In a season 3 episode of Madam Secretary, a policy advisor reads an excerpt from Maggie Smith’s poem “Good Bones” after a particularly tragic day at the office. The last part of it resonated with me during a difficult part of last semester, and I kept the poem open in a browser tab for pretty much the remainder of the school year. The speaker talks about how the world is dark and dangerous, but she keeps that from her children because she’s trying to “sell them the world.” She compares herself to a realtor walking a buyer through a terrible house but trying to point out its good bones: “This place could be beautiful, right? You could make this place beautiful.” Each time I walked into my classroom, I had the opportunity to make it more or less beautiful based on my attitude and actions. It didn’t matter what was going on outside those walls; I was only in control of me. So I did what I could in that classroom until I couldn’t anymore.

Public education has a long way to go, but I believe it’s worth fighting for. So here I am, beginning work on a policy degree. Doing my best to make public education — and my corner of the world — more beautiful, not less.

You are where you are, with your specific gifts, loving the people and things you love for a reason.

This place could be beautiful, right? You could make this place beautiful.

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Teaching: A Day in My Life

Today was a bit of a rollercoaster. The day started with a staff breakfast and celebrating a coworker’s birthday. First period was filled with lots of banter and 80’s music thanks to the two yahoos below:

There were fifteen other desks in the room, but where did they want to work on their 20 Time project? Mine, of course. They crack me up.

During this class, I received an email saying one of my students was out with a doctor’s note until May 7th. She’s one I’ve taught before, so I happened to have her number and sent her a quick text asking if she was okay. By the time 2nd period rolled around, I received a follow-up email telling me the student had been in a car accident where the car had rolled and then caught fire. Her mother and two siblings were okay, but she was still being treated at the hospital. I’m telling myself she’ll be fine, but I haven’t gotten any updates to prove it.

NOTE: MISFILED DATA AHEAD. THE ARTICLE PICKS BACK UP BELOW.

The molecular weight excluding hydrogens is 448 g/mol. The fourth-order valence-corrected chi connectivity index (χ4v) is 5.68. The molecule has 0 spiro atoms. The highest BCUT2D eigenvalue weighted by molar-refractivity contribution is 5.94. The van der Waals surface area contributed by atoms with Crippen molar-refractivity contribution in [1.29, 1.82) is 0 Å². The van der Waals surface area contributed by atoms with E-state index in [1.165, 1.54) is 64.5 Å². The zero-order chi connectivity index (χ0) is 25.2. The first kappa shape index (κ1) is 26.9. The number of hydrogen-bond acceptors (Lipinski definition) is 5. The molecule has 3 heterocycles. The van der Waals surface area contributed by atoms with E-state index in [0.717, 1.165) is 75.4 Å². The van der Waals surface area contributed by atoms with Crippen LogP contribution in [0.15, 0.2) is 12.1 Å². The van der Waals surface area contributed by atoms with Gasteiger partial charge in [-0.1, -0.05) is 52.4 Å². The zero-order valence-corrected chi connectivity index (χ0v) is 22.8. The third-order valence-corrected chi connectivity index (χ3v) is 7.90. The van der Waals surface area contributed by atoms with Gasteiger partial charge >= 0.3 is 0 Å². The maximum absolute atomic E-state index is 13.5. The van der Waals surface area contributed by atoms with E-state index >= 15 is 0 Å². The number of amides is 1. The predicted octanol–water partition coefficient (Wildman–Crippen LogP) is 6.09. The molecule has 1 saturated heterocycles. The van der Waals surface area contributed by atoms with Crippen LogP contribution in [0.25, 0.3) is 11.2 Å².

Fast forward to third period. My sweet friend and coworker covered the beginning of my class so I could go sit with my “school daughter” in algebra. Apparently, this week she’s had trouble staying awake long enough to complete her work. Let’s just say she didn’t have any trouble today! 🙂 At the end of the day, she stopped by my room to tell me she’d done all of her work and to show me a picture of a guy with boyfriend potential. “He’s going to meet my mom, and he knows he has to meet you, too.” Wednesday evening he noticed the background photo on her phone – the two of us from an interview at school earlier that day – to which he responded, “Your mom is white? I didn’t know you were adopted!” K took the time to explain AFTER laughing at him for about five minutes. This was one of my finest moments as an educator. 🙂

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My conference period is at the end of the day, so I was semi-relaxing and catching up on emails when I received this text:

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I taught J eleven years ago – my 2nd year of teaching. She struggled with depression and cutting and family issues during high school and later dealt with substance abuse. Today she is a 27-year-old, real-life GROWN UP, and I couldn’t be prouder of her. I am so honored that she asked me to be there when she tells her story.

Teaching is hard. The days are often long and difficult, and we teachers sometimes feel like what we’re doing isn’t making a bit of difference. Today was a good reminder of how it does.

20 Time – Post #2